Other Free Encyclopedias » Brief Biographies » Biographies: Trevor Edwards Biography - Accepted Wisdom from His Mother to Francisco Franco (1892–1975) Biography » Mary Joe Fernández: 1971—: Tennis Player, Television Sports Analyst Biography - Displayed An Early Interest In Tennis, Balanced School And Tennis, Became Full-time Tennis Professional

Mary Joe Fernández: 1971—: Tennis Player, Television Sports Analyst - Balanced School And Tennis

time told professional age


In 1985, at age 14, Fernández decided to play tennis professionally. "Turning pro was always a dream of mine when I was little," Fernández told Erica Groton of Total Health magazine in April of 1992. "I watched everyone else on TV and dreamed of playing Wimbledon or one of those tournaments one day." In her first Grand Slam appearance, Fernández lost in the first round of the French Open. A few months later she won her first round match against Sara Gomer at the United States Open. She became the youngest ever player to win a match at that event. She also became the youngest ever player to reach the fourth round of a tournament, which she accomplished at the Lipton International.

Fernández was encouraged to drop out of school to play tennis full time because of her early successes in the game. Fernández, however, resisted this temptation and attended Carrollton School of the Sacred Heart in Miami full time. "I just decided that if I was going to go to school, I was going to do it right," Fernández told Austin Murphy of Sports Illustrated in February of 1991. "And I wasn't ready to sacrifice being with my friends." Fernández graduated from high school in 1989, although she missed her graduation ceremony because she had reached the semifinals of the French Open, which was her best finish at a Grand Slam event at that time.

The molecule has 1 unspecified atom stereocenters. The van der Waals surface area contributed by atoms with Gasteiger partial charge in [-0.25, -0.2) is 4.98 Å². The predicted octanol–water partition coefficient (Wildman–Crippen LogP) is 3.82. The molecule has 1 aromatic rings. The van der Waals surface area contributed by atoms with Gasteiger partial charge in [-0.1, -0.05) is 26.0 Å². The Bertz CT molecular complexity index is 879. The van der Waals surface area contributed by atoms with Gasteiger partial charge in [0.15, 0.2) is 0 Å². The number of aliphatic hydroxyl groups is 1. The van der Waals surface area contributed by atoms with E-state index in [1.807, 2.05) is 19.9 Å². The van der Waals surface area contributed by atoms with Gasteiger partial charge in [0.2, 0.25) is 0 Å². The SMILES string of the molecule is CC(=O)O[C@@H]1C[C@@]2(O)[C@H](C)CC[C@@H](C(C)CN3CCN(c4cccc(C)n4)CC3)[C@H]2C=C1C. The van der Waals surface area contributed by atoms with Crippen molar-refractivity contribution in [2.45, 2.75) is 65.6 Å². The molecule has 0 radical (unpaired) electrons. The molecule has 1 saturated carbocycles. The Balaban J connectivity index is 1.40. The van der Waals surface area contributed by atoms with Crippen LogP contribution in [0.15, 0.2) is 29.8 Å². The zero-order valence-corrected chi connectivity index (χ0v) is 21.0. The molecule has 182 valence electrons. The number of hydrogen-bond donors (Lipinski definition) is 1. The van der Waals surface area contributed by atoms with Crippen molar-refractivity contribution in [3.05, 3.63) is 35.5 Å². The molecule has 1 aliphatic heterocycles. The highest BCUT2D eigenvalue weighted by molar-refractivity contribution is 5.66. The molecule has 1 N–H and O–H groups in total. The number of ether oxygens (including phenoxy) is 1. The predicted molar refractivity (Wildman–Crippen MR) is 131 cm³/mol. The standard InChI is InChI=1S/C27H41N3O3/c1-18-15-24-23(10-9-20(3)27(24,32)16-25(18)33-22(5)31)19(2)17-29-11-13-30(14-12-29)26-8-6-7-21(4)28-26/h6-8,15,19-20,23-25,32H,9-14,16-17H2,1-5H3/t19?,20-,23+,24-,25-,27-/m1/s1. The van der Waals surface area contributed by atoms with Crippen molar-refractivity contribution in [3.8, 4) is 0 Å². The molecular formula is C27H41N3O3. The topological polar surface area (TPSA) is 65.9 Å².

Fernández has received much praise from tennis professionals and the media for her decision to stay in school and to have a normal teenage life outside of tennis. Her contemporaries, such as Tracy Austin and Andrea Jaeger, and later tennis champion Jennifer Capriati, were examples of how easy it was for very young players to burn out on the professional tour. "People talk about how great her strokes are," teaching professional Don Petrine, Jr. told Sports Illustrated in January of 1986. "It's true, but it's her head that makes her great, and it's Sylvia and José who did that for her." While Fernández is proud that she put school before her career, she has been careful not to criticize her peers who also turned professional at a young age. "Everybody matures at a different time—mentally and physically. So it's hard to say at what age it's right or wrong for a person to turn pro," Fernández told Interview magazine in June of 1994. "What I would say, though, is that you should finish school first, because there's always time to play tennis afterward, and an education balances out your life."


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